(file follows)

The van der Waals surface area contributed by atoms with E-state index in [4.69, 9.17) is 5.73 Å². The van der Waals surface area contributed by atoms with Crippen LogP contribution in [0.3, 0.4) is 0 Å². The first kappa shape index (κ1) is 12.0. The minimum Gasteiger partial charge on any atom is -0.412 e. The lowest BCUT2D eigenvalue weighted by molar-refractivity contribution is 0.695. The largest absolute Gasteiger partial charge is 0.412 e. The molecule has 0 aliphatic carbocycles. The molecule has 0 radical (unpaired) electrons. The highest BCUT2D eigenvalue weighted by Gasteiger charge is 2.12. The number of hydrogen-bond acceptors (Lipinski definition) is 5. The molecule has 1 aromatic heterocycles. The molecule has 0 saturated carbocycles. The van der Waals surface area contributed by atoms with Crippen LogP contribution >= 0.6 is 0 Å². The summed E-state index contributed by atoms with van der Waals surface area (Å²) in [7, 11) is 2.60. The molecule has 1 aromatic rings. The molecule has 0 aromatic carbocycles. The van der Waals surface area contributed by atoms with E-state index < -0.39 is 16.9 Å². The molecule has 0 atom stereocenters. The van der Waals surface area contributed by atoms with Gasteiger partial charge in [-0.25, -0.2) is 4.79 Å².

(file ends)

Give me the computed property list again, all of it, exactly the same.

The van der Waals surface area contributed by atoms with E-state index in [4.69, 9.17) is 5.73 Å². The van der Waals surface area contributed by atoms with Crippen LogP contribution in [0.3, 0.4) is 0 Å². The first kappa shape index (κ1) is 12.0. The minimum Gasteiger partial charge on any atom is -0.412 e. The lowest BCUT2D eigenvalue weighted by molar-refractivity contribution is 0.695. The largest absolute Gasteiger partial charge is 0.412 e. The molecule has 0 aliphatic carbocycles. The molecule has 0 radical (unpaired) electrons. The highest BCUT2D eigenvalue weighted by Gasteiger charge is 2.12. The number of hydrogen-bond acceptors (Lipinski definition) is 5. The molecule has 1 aromatic heterocycles. The molecule has 0 saturated carbocycles. The van der Waals surface area contributed by atoms with Crippen LogP contribution >= 0.6 is 0 Å². The summed E-state index contributed by atoms with van der Waals surface area (Å²) in [7, 11) is 2.60. The molecule has 1 aromatic rings. The molecule has 0 aromatic carbocycles. The van der Waals surface area contributed by atoms with E-state index < -0.39 is 16.9 Å². The molecule has 0 atom stereocenters. The van der Waals surface area contributed by atoms with Gasteiger partial charge in [-0.25, -0.2) is 4.79 Å².